A house of the Khond people

The Khond people are the largest tribal group in Odisha, but are also found as far east a West Bengal, and to the west as far as Maharashtra. We saw an example of the huts that they build in the State Tribal Museum in Bhubaneswar. “Rather simple,” The Family said. I wasn’t so sure. It was big, had a tiled roof in two parts, with a gap for circulation. Architecturally, that roof was pretty complex and well thought out. The Khonds traditionally have a hunter-gatherer society, so I wondered what they are doing building huts. Perhaps there is a notion of home ground for a family. After reading about the elaborate decorations they have inside the hut, I regretted not coming to the museum at a time when the hut is open.

I walked closer and realized that this was the most elaborately decorated door I’d seen in the museum. The carpetry was simple: just three planks held together with bracings. But the door and the door-frame were carved quite extensively. When I looked up the history of the Khonds I was quite as taken aback as when I saw this door. It seems that the Khonds fought a war lasting a hundred years against the British East India Company (called the Ghumsar uprising) before coming under their dominion. Currently their lifestyle is under threat and the tribe is designated as a particularly vulnerable tribal group.

Smoke on the water

Beautiful carved and painted wooden cylinders. My first thought was that it was a flute. But where are the tone holes? Perhaps this was an overtone flute. Confused, I looked at the explanation. It was a tobacco holder from the Kutia Kandha people! Such beautiful objects for everyday casual use speaks of a past not only of plenty, but also of technical capability. The drilling of a hole in this long rod, the polishing and decoration are all accomplished technical steps. This object completely belied the adjective “primitive” that is used in most descriptions that I found of the people. The Tribal Art museum of Bhubaneswar is an eye opener.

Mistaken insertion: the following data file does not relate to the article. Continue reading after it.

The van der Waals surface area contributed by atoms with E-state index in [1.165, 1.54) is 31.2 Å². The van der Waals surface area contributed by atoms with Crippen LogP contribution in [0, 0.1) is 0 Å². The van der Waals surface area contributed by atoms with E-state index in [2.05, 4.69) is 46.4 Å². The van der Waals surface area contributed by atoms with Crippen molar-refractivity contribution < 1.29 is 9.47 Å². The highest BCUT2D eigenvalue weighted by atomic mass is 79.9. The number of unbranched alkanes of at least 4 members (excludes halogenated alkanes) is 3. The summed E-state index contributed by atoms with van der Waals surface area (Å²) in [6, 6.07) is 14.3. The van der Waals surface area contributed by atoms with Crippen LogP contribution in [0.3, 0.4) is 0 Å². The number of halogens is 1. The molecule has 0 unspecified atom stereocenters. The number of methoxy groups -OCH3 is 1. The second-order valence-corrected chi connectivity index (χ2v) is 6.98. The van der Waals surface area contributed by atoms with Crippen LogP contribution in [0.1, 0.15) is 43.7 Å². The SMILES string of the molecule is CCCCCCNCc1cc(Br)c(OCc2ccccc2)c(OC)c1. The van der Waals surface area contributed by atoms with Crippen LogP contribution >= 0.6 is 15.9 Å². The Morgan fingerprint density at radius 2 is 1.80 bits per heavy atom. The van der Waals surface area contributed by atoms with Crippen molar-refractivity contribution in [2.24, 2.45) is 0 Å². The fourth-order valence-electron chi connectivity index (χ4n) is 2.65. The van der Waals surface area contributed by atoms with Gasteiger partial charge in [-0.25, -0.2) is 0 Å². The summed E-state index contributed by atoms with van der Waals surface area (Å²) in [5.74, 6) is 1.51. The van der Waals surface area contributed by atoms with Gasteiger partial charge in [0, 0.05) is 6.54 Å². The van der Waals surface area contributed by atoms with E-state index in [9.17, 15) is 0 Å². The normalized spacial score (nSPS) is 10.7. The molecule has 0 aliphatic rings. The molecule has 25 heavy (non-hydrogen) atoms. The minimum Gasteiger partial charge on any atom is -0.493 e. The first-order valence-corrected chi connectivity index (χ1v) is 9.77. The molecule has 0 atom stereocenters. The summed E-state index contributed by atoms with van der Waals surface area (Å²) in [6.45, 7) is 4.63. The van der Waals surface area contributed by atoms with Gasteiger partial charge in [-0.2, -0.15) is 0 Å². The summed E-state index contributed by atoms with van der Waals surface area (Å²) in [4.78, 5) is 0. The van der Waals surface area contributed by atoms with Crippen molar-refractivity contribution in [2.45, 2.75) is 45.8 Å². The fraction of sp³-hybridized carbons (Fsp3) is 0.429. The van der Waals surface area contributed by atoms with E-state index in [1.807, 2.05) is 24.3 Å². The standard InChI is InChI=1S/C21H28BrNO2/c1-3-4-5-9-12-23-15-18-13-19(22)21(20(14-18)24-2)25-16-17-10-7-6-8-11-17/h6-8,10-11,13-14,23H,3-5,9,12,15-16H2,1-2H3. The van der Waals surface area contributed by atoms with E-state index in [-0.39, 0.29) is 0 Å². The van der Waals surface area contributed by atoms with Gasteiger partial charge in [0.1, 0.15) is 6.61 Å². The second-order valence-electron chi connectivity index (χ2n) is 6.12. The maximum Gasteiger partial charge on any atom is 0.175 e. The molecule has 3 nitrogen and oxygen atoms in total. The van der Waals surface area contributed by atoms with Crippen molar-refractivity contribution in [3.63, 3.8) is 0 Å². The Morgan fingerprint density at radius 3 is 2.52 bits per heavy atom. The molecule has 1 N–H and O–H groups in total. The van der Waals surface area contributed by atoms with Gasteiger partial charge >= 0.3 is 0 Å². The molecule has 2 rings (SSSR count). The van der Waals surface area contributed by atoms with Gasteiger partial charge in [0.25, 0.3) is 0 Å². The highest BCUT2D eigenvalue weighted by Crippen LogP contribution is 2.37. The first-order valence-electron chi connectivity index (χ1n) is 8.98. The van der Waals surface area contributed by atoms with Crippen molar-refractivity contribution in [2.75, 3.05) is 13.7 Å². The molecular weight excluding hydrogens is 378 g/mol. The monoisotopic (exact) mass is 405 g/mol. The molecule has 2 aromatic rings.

The four pipes for smoking come from the Dongria Kandha people. Again, I found them remarkable. The thin gauge wire wound tight enough to make a working pipe requires considerable technical mastery. The pipes are not special objects, just things of daily use. To be able to spare time to make them requires a degree of wealth quite at variance with the media portrayals of these people who are engaged in a legal battle to keep their homeland from becoming open cast mines.

The Paraja people also used a similar technology to create pipes. I found it interesting that the stem and bowl seem to have been wound as one piece. The separation of a bowl from the stem simplifies the process and can lead to mass production. That was not the intent here.